Make sure you prop­erly dis­close all when tak­ing out a life pol­icy

Weekend Argus (Saturday Edition) - - PERSONALFINANCE -

show, there are grey ar­eas.

The grey ar­eas are a prob­lem, be­cause a claim can be re­pu­di­ated even if you gen­uinely for­got some­thing or con­sid­ered it in­con­se­quen­tial.

The prob­lem is far greater with dis­abil­ity claims than with death claims.

Life as­sur­ance com­pa­nies are of­ten ac­cused, both un­fairly and some­times fairly, of “un­der­writ­ing in ar­rears”. In other words, they start look­ing at the claims stage for rea­sons to re­pu­di­ate a claim.

And they have a lot of re­sources to use, which en­ables them to catch you out if you did not prop­erly dis­close in­for­ma­tion up­front.

One of the as­sur­ers’ main weapons is a com­pany called As­tute, which is owned by Old Mu­tual, San­lam and Lib­erty (next week’s col­umn will deal with As­tute in a bit more de­tail).

Among other things, As­tute al­lows life com­pa­nies to swop in­for­ma­tion they have on you. So, for ex­am­ple, it could show up, through a check at claims stage, that an al­co­holic who did not drink for 22 years was re­jected for a life pol­icy 24 years pre­vi­ously be­cause of al­co­holism.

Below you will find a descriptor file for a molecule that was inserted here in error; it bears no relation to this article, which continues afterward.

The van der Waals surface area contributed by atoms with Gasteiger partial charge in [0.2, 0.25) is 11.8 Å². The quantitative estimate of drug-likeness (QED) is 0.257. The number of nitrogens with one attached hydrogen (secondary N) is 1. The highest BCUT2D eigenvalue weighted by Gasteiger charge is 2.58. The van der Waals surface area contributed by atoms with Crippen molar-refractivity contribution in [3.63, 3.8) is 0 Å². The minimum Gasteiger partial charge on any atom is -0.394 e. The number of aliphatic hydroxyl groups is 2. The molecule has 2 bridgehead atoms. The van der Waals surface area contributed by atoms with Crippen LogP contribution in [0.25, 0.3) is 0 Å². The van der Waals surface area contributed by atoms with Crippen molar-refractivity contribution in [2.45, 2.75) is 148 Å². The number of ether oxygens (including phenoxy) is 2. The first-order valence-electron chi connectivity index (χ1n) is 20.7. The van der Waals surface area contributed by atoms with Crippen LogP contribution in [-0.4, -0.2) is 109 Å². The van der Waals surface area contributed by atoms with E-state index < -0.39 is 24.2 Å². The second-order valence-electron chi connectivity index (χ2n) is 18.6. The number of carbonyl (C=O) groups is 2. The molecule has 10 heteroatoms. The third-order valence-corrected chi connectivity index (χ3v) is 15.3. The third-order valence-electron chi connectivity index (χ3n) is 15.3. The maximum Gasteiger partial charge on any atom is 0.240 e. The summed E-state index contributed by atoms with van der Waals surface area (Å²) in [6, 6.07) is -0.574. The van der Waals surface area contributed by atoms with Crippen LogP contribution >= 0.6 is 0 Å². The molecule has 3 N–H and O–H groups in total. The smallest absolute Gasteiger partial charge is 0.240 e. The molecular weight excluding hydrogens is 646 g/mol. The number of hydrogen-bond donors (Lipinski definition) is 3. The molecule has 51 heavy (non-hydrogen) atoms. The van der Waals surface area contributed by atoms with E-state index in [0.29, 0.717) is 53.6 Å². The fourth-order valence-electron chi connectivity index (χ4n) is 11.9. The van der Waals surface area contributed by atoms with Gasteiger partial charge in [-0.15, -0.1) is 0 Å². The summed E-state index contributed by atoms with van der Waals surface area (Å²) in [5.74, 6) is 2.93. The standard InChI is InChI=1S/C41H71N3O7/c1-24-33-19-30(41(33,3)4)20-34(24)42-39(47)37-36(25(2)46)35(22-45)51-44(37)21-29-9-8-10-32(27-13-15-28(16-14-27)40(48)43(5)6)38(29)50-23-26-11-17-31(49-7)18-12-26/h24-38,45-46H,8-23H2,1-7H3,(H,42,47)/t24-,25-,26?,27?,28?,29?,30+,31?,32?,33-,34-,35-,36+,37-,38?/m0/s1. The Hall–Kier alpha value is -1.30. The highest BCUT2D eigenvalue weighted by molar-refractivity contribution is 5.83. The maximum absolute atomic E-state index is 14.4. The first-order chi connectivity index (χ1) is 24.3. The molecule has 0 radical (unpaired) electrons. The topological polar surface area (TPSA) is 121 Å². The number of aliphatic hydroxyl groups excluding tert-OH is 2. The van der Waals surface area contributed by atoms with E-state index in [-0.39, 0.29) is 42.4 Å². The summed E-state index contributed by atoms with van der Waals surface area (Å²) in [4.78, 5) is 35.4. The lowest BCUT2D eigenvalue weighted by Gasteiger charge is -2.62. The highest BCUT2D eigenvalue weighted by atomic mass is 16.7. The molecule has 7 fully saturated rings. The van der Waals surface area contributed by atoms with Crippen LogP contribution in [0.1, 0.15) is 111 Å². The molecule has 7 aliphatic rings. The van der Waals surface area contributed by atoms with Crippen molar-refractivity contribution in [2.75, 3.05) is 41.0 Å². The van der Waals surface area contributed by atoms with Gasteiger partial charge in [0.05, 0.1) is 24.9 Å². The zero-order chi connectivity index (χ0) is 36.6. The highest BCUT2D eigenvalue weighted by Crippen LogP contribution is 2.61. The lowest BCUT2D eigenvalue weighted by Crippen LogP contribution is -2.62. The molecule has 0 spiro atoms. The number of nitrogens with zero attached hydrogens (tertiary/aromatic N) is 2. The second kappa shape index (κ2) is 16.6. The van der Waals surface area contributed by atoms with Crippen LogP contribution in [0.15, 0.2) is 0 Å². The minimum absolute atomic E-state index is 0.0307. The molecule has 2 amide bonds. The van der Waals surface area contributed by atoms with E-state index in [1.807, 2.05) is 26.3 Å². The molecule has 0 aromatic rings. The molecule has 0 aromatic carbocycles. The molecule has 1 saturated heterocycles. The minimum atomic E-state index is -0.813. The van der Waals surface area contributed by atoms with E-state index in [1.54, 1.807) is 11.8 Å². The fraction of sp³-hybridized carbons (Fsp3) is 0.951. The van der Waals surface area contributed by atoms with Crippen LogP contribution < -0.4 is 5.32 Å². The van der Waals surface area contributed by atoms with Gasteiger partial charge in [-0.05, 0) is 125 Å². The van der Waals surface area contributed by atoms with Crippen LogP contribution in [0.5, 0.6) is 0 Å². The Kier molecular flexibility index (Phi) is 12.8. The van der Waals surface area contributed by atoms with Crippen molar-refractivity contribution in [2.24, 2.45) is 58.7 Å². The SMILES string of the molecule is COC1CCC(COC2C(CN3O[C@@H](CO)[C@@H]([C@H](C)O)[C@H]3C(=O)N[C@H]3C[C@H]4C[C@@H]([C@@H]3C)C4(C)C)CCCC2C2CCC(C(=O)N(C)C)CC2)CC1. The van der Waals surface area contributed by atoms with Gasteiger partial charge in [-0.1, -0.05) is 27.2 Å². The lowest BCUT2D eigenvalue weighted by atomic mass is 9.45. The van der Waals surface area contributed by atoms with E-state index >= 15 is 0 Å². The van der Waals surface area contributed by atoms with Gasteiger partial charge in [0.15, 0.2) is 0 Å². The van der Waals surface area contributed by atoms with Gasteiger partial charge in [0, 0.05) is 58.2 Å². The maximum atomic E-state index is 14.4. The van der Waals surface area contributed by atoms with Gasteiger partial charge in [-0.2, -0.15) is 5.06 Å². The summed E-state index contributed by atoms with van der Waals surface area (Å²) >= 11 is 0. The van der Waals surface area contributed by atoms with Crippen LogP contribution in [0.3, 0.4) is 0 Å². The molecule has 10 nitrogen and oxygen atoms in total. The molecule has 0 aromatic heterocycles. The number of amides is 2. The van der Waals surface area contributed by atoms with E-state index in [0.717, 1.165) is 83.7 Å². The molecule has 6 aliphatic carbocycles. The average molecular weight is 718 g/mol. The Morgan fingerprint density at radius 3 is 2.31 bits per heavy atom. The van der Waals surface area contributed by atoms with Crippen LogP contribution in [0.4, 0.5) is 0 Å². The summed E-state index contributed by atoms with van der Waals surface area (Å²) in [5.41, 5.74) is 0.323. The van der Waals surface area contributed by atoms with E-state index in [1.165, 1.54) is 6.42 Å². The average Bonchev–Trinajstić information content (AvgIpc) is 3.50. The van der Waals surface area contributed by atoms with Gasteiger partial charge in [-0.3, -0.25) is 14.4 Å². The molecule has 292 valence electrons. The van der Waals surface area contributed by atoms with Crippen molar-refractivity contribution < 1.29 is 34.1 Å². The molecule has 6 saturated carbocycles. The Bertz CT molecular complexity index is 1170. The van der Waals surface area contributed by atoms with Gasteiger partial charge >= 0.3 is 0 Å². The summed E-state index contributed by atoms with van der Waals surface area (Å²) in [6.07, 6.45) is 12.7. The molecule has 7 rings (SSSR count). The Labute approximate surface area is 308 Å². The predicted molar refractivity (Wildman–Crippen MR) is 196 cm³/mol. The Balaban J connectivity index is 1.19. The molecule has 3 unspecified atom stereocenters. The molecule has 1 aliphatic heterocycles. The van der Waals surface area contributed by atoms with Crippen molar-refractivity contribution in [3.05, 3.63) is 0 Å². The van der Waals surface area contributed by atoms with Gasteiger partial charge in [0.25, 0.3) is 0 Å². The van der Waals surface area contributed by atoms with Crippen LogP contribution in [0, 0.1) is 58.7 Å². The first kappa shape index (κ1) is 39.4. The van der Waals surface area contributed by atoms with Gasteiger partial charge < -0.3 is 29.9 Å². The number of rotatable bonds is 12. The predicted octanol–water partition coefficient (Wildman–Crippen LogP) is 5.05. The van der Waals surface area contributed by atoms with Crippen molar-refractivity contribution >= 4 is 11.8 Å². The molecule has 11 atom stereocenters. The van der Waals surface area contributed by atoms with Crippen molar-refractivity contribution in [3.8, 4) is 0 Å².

If this was not de­clared up­front, I sug­gest that the re­pu­di­a­tion of a claim would be jus­ti­fied.

I raised the is­sue of the life com­pa­nies do­ing bet­ter checks when poli­cies are is­sued, rather than at the claims stage, with the As­so­ci­a­tion for Sav­ings & In­vest­ment SA, to pre­vent the prob­lem, mainly for de­pen­dants, of re­pu­di­a­tions (see “As­sur­ers gen­er­ally ‘very le­nient’ at claims stage on non-dis­clo­sure”, be­low).

It all boils down to telling your life com­pany as much as you can about your life­style and health to en­sure that, if some­thing hap­pens to you, your de­pen­dants will re­ceive what you planned they should re­ceive.

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